The leadership of Unionism is at another crossroads, with another O’Neill, and another Paisley.
Historical resonance abounds.
Sinn Fein has rarely been more in tune with such a range of Irish nationalist opinion.
One reason for that is that this is not the 1980s. The Troubles meant a type of containment and stability.
It is impossible to avoid Jim Molyneaux’s observation that the ceasefire was ‘destabilising’.
Today, when the DUP says it will not “bend the knee” and “surrender to SF”, it may be setting its face against something more than SF.
That includes nationalists “with a small n”. They do not see why parity of esteem for Irish identity, and equality in government, should be controversial.
More remarkably, it is possible that rejecting Agreement commitments is a rejection of the constitution of this place.
The Belfast Agreement was endorsed by the people, to an extent to which Brexiteers can only dream. Is rejecting it a rejection of democracy? In this Decade of Centenaries, some see parallels with the Home Rule crisis.
The DUP frames debate on other grounds. Parity of esteem is a SF demand which the DUP, the leading exponent of “strong Unionism”, is best placed to resist.
There is much talk, in NI, of the need to move beyond ‘orange v green’ politics.
Framing debate on wider grounds might do that.
When Naomi Long recently expressed solidarity with Irish language activists, it indicated that parity of esteem is not a ‘green’ issue.
If parity of esteem spills into other questions of equality, could tribal containments crack open? Could it clear the way for wider progressive politics?
Maybe it could invigorate consensus on other issues: Remain, LGBT rights, austerity, immigration, etc.
That might channel 1790s pluralism, when ideas transcended differences of Catholic, Protestant, and dissenter.
Some might find that this chimes with James Connolly’s equation of liberation causes.
In the short-term, parties other than the DUP and SF must be tempted to use the image of equivalence between those two parties.
That would be a straightforward route to votes. Hearing is freighted with history, and just saying “Orange & Green election” can ping equivalence into minds.
It can be difficult to follow John Hume’s example, relegating party self interests.
Spilling parity of esteem into other areas may also deliver a second profound change: creating a shared “now”, upon which to build a shared future.
That is evoked by Ian Paisley’s remarks about Martin McGuinness, in which he highlighted the need to build relationships.
To what extent are these thoughts shared by DUP leaders?
Ian Paisley emphasised that there was no need to qualify his remarks. Others in politics, and media, have tried to do so by asking republicans to unilaterally apologise for the past.
To nationalists, that is another example of inequality. Official history, as expressed by a statue in Lisburn which extols the virtue of the UDR is not their history.
In his poem, ‘The Nod’, Seamus Heaney described everyday disempowerment in the pre-1969 north:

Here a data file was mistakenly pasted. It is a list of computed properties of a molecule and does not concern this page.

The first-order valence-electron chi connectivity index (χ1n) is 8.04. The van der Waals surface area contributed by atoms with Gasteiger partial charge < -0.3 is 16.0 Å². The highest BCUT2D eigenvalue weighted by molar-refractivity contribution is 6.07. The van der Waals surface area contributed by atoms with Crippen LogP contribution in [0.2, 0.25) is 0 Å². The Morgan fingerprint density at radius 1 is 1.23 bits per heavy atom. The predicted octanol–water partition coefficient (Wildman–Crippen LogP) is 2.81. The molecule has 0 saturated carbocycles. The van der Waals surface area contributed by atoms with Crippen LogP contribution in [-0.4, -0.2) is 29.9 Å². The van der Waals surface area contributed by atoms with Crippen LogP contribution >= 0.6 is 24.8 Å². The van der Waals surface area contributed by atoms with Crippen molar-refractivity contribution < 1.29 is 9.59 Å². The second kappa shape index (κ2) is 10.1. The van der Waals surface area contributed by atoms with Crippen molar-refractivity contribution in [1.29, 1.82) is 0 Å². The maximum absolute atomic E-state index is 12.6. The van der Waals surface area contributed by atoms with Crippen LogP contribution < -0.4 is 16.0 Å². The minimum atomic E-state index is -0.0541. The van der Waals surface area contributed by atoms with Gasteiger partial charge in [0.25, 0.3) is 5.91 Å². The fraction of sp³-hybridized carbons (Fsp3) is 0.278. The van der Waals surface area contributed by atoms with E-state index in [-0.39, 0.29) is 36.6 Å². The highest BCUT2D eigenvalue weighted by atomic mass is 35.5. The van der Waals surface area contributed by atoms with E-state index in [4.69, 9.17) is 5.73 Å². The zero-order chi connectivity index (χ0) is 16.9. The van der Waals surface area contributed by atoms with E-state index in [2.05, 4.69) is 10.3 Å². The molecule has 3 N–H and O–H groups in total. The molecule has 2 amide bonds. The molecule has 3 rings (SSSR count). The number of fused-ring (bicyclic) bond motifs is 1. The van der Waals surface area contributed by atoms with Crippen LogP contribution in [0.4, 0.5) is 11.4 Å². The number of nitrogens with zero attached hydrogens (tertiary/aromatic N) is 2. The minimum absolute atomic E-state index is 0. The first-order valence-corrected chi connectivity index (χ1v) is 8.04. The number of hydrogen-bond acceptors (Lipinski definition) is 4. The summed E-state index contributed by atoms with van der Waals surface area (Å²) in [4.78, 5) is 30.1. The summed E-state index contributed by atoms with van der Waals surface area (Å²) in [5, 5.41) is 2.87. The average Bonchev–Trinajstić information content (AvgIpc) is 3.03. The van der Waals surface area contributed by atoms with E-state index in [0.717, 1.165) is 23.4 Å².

‘Saturday evenings we would stand in Loudan’s butcher shop.
Red beef, white string, Brown paper ripped straight off for parcelling along the counter edge.
Rib roast and shin Plonked down, wrapped up, and bow-tied neat and clean but seeping blood.
Like dead weight in a sling, Heavier far than I had been expecting When my father shilled out for it, coin by coin.
Saturday evenings too the local B-Men, Unbuttoned but on duty, thronged the town, Neighbours with guns, parading up and down, Some nodding at my father almost past him as if deliberately they’d aimed and missed him
Or couldn’t seem to place him, not just then.’
The insufficiency of the past as the basis for building a shared future was recently shown by controversy around a film about Bobby Sands.
In discussions, the word “terrorist” came easily to moderate Unionists. Which current nationalist (or PBP) MLA would describe Sands with that appellation?
“History is a nightmare from which I am trying to awake”, said Stephen Dedalus.
A generational shift in SF leadership highlights the possibility of renaissance. Gerry Adams marked it by reciting Brendan Kennelly’s poem, ‘Begin’.
‘Though we live in a world that dreams of ending that always seems about to give in something that will not acknowledge conclusion insists that we forever begin.’
The immediate, official, DUP response was social-media imagery which depicted Michelle O’Neill as an extension of old enmity.
Similarly, nationalists hear echoes of the past, of Lord Brookeborough, in the attitude of some to the Director of Public Prosecutions, Barra McCrory a distinguished lawyer from their community.
In the South, civil war pain was bridged by agreeing to go forward from a shared “now.”
Is that less necessary in the north, after centuries of division?
Is there a better way to face down “dissidents”?
Widespread violence is not in prospect, but it is worth thinking about Philip Orr’s play, ‘Half-way House’. One character says that, although there is little shared understanding, the young have escaped the past. The setting is 1966.